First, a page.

Wow.  Parenting is hard.  No, I’m not just realizing this.  I’ve been a mom for 13 years now; but things are changing.  I’ve heard a lot of people say that the hardest years are when the kids are youngest. I’m not sure I agree with that.  Oh, I agree that it is hard in a lot of different ways when parenting very young children: lack of sleep, lack of intimacy, lack of rest in general, inability to accomplish even the most simple of tasks, cleaning up whatever bodily fluid shows itself, being responsible for every single need of another human being every waking and sleeping hour.  I have a 10 month old and I haven’t left the house completely alone in 10 months.  So, yeah, it’s hard.

However, I also have an 8 year old, an 11 year old, and a 13 year old. Boy, that’s something else.  Give me the vomit and perma-baby on the hip any day.  Things have gotten much more complicated.  “Cleaning up messes” has taken on a whole new meaning.  The issues now are becoming more about character and spiritual health.  What kind of people are they becoming? Are we pleased?  If not, what needs changed?  Are the influences in their lives leading them in a direction contrary to the moral foundation we as a family are trying to set?

I know many people think we should let our kids choose their own friends and make their own mistakes.  I agree to an extent.  However, there is a certain amount of discretion and wisdom that only comes with emotional and spiritual maturity.  Our children may not see the things we notice as potentially harmful to their physical, emotional, or spiritual well-being.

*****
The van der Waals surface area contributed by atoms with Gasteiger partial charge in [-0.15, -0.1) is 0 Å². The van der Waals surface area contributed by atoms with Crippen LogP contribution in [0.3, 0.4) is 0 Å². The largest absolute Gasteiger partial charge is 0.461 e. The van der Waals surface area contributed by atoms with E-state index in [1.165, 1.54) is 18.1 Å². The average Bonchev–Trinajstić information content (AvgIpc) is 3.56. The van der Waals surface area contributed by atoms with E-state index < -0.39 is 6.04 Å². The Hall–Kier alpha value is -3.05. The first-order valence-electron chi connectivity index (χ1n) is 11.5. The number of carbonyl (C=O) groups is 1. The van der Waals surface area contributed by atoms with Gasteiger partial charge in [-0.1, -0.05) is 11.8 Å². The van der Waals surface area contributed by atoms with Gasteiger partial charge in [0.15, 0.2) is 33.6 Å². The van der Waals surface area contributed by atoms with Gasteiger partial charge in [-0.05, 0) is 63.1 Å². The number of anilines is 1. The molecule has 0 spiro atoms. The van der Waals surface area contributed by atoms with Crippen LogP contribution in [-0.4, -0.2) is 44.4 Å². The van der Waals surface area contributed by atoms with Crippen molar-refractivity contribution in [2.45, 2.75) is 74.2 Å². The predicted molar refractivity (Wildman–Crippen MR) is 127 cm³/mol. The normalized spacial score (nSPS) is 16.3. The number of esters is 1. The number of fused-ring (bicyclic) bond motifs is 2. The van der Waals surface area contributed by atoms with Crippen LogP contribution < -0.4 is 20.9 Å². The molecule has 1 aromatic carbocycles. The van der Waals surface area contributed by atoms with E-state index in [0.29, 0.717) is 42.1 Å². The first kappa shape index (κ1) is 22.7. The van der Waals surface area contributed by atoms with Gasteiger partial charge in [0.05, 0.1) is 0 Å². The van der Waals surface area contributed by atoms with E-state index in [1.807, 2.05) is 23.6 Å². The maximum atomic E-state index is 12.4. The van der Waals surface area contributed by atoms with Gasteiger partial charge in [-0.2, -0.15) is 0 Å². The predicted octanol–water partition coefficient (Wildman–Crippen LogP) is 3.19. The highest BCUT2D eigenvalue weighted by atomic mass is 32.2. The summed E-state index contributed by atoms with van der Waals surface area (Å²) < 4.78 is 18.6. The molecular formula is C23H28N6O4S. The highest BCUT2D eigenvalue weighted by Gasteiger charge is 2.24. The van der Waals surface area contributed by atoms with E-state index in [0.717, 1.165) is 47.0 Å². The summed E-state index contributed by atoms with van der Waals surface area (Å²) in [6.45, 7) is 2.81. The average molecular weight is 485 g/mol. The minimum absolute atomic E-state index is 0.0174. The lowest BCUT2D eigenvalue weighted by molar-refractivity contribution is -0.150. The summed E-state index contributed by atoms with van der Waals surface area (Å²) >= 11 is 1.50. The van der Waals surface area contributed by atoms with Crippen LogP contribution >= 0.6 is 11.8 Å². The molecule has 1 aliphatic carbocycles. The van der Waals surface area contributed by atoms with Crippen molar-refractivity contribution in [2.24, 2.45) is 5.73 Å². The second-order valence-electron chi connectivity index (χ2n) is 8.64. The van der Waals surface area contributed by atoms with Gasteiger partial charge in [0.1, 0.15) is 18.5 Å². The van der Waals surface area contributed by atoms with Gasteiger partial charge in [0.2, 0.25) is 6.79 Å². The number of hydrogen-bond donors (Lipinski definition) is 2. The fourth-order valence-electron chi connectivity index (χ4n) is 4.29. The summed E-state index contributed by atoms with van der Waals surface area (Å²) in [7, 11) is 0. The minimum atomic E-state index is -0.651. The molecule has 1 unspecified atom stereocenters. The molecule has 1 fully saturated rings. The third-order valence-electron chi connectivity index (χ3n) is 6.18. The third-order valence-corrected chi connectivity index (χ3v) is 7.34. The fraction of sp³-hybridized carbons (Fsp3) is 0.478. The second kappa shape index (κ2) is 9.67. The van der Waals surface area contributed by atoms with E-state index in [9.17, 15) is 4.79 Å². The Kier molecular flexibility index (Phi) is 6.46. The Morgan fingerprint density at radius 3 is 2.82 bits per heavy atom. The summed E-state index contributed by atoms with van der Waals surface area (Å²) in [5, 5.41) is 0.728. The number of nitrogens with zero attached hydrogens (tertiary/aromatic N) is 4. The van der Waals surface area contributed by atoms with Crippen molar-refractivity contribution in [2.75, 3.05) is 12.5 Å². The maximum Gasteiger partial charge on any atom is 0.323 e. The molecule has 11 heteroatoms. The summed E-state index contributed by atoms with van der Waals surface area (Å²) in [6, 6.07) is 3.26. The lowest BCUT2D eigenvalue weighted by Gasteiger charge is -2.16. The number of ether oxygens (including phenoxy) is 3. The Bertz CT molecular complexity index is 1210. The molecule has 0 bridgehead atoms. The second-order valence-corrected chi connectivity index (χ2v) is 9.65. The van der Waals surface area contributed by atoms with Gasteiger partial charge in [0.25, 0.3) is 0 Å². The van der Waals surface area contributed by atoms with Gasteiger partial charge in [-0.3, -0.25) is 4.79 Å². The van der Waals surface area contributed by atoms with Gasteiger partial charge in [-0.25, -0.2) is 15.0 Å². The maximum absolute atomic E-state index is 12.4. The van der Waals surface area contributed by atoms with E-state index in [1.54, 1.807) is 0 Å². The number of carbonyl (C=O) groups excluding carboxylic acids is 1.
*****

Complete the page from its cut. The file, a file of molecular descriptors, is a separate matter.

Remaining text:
People say not to shelter them.  Well what the heck are parents for then?  Doesn’t God keep us in the shadow of His wing? He is our strong tower, shelter over us:  “In you I take shelter “ (Psalm 143: 9); “The Lord will be a shelter for His people” (Joel 3:16). Shelter is a good thing. Aren’t we to follow His example?

There are so many different ways to parent children.   How strict should we be in regards to what music, movies, etc. they are exposed to?  There are always going to be parents who are less strict than us, and parents who are more strict than us. And sometimes, the same parents can be super-strict in one area and appear super-lax in another. It may not make sense to an outsider, but if we discuss it with them, it makes sense to them. And, there are always going to be people who are more than happy and eager to offer their advice-whether or not it is asked for.

Thank God He has given us direction in His word.  We can definitely start from there. For less obvious decisions, we need to remain sensitive to the Holy Spirit’s guidance, do what we believe is right, regardless of what others around us think, and pray that God’s grace fills in the gaps.